President Donald Trump threatened Friday to slap tariffs on all of the Chinese goods imported into the United States, ramping up the already tense trade relations with Beijing amid ongoing talks with Canada and the EU.
His comments, which contradicted the more diplomatic remarks earlier Friday from his top economic adviser, sent the stock market plunging amid fears of the economic damage that could result from the multi-front trade war he pursues.
The United States already has punitive tariffs on $50 billion in Chinese goods in place and another $200 billion are "in the hopper" and "could take place very soon," Trump said.
But he told reporters traveling with him to Fargo, North Dakota that "behind that, there's another $267 billion ready to go on short notice if I want."
That would cover virtually all the goods imported from the world's second largest economy.
"That totally changes the equation," Trump said.
White House economic adviser Larry Kudlow just hours before said talks with Beijing were continuing to try to defuse the conflict, and that he was hopeful that a solution could be found.
And there have been more positive signs in talks with North American partners as well as with the European Union.
US Trade Representative Robert Lighthizer held another day of meetings with Canada's Foreign Minister Chrystia Freeland on a rewrite of the North American Free Trade Agreement, after reaching a deal last week with Mexico.
However, Freeland left Washington without a deal in hand and the schedule for any future talks was uncertain.
Lighthizer is due to meet Monday in Brussels with EU Trade Commissioner Cecilia Malmstrom to resolve the dispute ignited when Trump imposed steep duties on all steel and aluminum imports.
And Freeland is due to attend a Liberal Party meeting on Wednesday and Thursday prior to the opening of Parliament.
- China a 'bigger problem' -
"China, right now, is a far bigger problem," Trump said. "I'm being strong on China because I have to be."
The deadline for public comment on the next wave of punitive taxes on $200 billion of annual imports from China expired Thursday, so Trump could impose the tariffs immediately.
He previously had threatened to hit 100 percent of imports from China if the country failed to address US concerns over theft of US technology and barriers to American goods and investments.
Trump has had Beijing in his crosshairs since he took office and has applied increasing pressure to try to convince it to change its policies, allow more US imports and reduce the $335-billion US trade deficit with China.
China so far has retaliated dollar-for-dollar with tariffs of its own on US goods but since it imports less than $200 billion in goods a year from the United States, it has run out of room to match the punitive measures.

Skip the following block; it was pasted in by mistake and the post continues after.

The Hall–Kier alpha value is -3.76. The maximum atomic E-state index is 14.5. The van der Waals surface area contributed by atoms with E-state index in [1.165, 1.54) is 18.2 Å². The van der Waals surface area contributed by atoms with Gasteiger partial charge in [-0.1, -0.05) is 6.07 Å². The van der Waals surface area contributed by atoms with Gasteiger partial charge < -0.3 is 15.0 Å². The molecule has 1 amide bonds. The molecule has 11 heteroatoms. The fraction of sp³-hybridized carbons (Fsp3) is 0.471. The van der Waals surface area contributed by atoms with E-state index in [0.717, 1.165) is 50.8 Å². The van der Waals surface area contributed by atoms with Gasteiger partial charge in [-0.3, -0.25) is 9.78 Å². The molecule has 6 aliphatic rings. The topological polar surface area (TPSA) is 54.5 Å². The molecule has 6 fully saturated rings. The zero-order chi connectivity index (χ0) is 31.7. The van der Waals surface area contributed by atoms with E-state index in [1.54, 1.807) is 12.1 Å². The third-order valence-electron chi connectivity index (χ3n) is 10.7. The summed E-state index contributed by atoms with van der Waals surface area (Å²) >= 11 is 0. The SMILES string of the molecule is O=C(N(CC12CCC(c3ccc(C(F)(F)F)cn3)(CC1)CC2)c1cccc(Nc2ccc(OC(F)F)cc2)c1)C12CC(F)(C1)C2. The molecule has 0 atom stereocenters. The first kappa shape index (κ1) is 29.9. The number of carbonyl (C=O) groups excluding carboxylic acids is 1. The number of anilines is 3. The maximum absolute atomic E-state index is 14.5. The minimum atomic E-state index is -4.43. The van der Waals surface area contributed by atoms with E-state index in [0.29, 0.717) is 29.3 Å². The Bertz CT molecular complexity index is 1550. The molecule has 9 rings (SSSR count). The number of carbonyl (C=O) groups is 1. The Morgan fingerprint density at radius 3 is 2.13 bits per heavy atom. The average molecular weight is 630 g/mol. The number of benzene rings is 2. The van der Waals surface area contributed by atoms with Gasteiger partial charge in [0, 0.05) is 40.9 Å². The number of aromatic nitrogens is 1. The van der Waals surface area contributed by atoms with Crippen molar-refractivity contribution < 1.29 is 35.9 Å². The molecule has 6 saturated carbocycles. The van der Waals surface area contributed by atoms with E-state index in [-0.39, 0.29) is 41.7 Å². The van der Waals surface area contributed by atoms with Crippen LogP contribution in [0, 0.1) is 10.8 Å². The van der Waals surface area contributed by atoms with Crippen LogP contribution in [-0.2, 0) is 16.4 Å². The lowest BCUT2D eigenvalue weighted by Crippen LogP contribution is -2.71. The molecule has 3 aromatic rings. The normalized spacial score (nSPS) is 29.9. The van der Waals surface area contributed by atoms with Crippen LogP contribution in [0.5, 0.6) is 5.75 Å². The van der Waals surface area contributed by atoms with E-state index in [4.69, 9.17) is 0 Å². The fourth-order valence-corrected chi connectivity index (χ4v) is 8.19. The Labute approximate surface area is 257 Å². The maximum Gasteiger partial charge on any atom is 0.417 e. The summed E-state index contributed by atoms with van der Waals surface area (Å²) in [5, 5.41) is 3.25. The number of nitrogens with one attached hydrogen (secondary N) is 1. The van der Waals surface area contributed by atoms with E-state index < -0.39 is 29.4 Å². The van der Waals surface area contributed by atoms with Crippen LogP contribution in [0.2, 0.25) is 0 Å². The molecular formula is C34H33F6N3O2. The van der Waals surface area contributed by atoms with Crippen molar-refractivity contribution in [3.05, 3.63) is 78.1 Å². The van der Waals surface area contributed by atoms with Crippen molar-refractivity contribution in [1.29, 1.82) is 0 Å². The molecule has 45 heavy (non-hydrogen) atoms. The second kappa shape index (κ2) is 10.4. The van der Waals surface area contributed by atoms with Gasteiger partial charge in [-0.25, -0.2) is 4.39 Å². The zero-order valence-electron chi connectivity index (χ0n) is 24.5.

But businesses warn there are other ways China can strike back, through regulations and other administrative means, or even through sales of its large holdings of US Treasury debt.
The last effort at a negotiated solution came in late August with meetings between low-level officials, but nothing came of it.
In Beijing, China's Commerce Ministry said Thursday it was ready to retaliate.
"If the US dogmatically implements any new tariff measures against China, China will have to take the necessary countermeasures," commerce spokesman Gao Feng told reporters.
Those steps include slapping tariffs on $60 billion of US imports, Gao said.
- NAFTA talks 24/7 -
Trump said talks with Canada to revise the 25-year-old NAFTA were "moving along" but again called the agreement "one of the worst trade deals in history."
"Canada has been ripping us off for a long time. Now, they've got to treat us fairly," he said, and again threatened to impose duties on cars produced in Canada.
Last week, Washington reached a new deal with Mexico and is pushing to sign a revamped NAFTA before December 1, when the next president takes over in Mexico City.
Following meetings on Friday, Freeland told reporters the issues were "complicated" but that officials were working "really at this point 24/7."
However, she seemed to have a different position than Mexican Economy Minister Ildefonso Guajardo on the relationship between the NAFTA talks and the US steel and aluminum tariffs.
Guajardo said Thursday it would be "very strange" to sign a new NAFTA "when this trade war is pending."
"So the idea would be to table a solution to these trade aggressions before signing," Guajardo said at a conference in Mexico City.
But Freeland said on Thursday the metals tariffs and NAFTA talks "are entirely separate" -- although she again called them "unjustified and illegal."
The NAFTA talks between Washington and Ottawa have been hung up over Canada's insistence on retaining a dispute resolution mechanism in Chapter 19 and US objections over Ottawa's tight controls over the dairy market.